Reporter’s Notebook: Controversy
Out of order… It’s no secret – thanks to our reporting – that Capital Metro’s Customer Satisfaction Advisory Committee isn’t the most influential government-appointed group of citizens in town. But on Wednesday, the committee’s staff liaison let the Capital Metro board of directors know exactly how the committee felt about the largest reorganization of Austin’s bus network in its history. “They reiterated their support for Connections 2025 as well as June 2018 service changes, with the caveat of having staff continue to look at the mobility innovation zones,” Capital Metro’s Sam Sargent reported to the board regarding the committee’s latest meeting. The only problem was that Sargent’s report came half an hour after the board had already approved the June 2018 service changes on a 6-2 vote. Typically, briefings on the most recent meeting of the Customer Satisfaction Advisory Committee and its sister body, the Access Advisory Committee, come in the early part of the board meetings, but Chair Wade Cooper decided to flip the script last week. An agency spokesperson pointed out that the staff-recorded minutes of the committee meetings were included in the board members’ materials ahead of their big vote. “Also, 93 members of the public came and spoke directly to the board at the two public hearings and board meeting in November,” Mariette Hummel said, referring to two public hearings at which the board – whose eight members are themselves not regular bus riders, whereas the CSAC and AAC members are – faced overwhelming criticism over the proposed changes.
Silent Lee… Scores of Austinites showed up to last week’s Capital Metro board of directors meeting, most of them to weigh in on the proposed bus network realignment due to take effect next June. But one guest threatened to overpower everyone’s voice. Unfortunately, former Mayor Lee Leffingwell was apparently in attendance only for the swearing-in of the newest board member, Travis County Commissioner Jeff Travillion. Leffingwell and two associates had front-row seats for the affair and left shortly after Travillion took his oath of office. Despite having staked out several distinct opinions about Austin transportation in the past, Leffingwell did not offer any public judgment on the June 2018 service changes that the board ultimately approved, over Travillion’s dissent.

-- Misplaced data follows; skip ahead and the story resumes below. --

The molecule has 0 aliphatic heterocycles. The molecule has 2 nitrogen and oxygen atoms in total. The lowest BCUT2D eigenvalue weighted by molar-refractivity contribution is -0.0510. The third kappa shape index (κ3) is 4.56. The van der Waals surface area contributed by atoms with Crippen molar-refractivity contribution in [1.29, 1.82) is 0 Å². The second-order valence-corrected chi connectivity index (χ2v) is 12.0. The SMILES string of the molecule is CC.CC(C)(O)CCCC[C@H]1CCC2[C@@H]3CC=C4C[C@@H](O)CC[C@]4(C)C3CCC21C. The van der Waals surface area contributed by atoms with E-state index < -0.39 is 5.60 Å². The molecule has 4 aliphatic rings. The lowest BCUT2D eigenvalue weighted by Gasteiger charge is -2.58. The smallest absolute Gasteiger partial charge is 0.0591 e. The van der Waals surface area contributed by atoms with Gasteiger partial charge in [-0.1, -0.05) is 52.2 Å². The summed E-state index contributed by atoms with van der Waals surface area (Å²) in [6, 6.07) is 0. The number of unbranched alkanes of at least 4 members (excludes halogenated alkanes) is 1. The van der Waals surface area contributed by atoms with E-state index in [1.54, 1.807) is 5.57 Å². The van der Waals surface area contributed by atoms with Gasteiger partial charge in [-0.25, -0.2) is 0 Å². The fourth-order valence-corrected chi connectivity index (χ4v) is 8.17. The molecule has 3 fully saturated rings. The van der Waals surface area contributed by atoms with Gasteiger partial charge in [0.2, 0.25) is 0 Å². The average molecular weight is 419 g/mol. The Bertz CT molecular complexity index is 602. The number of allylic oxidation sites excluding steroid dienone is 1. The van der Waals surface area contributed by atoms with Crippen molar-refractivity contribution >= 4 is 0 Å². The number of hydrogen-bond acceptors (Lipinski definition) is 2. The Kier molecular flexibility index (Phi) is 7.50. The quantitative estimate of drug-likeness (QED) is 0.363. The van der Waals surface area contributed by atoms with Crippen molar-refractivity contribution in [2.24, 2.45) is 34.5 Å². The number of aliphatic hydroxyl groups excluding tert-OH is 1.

A chairless commission… At the second meeting of the city’s Charter Review Commission, the panel was told last week that it had to pick a chair. Commissioner Roger Borgelt quickly nominated Commissioner Fred Lewis, who has been intimately involved in the matters before the commission for decades. Lewis immediately declined, explaining that he was going to be involved in “so many controversial things” in his role as an anti-CodeNEXT activist. “I don’t want my controversies to fall on top of the commission,” he said. When nobody else seemed interested in being chair, members wondered whether there could be two vice-chairs or even a rotating chairmanship. In the end, they did the easy thing and postponed the decision until the next meeting.
A conflict over conflicts… As if to prove his claim that he is too controversial to chair the Charter Review Commission, Commissioner Fred Lewis drew the ire of fellow Commissioner Matt Hersh at last week’s meeting by suggesting to him that he shouldn’t take part in one of the commission’s key charges – making changes to city campaign finance rules – due to conflicts of interest. Hersh’s work on various political campaigns amount to a conflict, said Lewis. “I don’t think you want to go there,” replied Hersh, saying that he hadn’t done paid political work in a long time. “Well, I don’t know if you’re paid, but some people in this room are paid,” replied Lewis, referring to other commissioners who had worked on campaigns. Hersh responded that another subject the commission would be broaching would be its rules relating to petitions and referenda, noting Lewis’ involvement in a petition to make CodeNEXT subject to voter approval. “So if you want to talk about conflicts of interest, we can have that conversation,” said Hersh. “I don’t know what you’re talking about,” replied Lewis. “I don’t have a conflict. I don’t get paid to do petitions. But there are two people in the room who get paid to run campaigns.” Hersh dared Lewis to file a complaint. “I’m not trying to file a complaint – I just raised the issue,” said Lewis. The conversation then moved on to other matters.
This week’s Reporter’s Notebook comes from the notebooks of Caleb Pritchard and Jack Craver.
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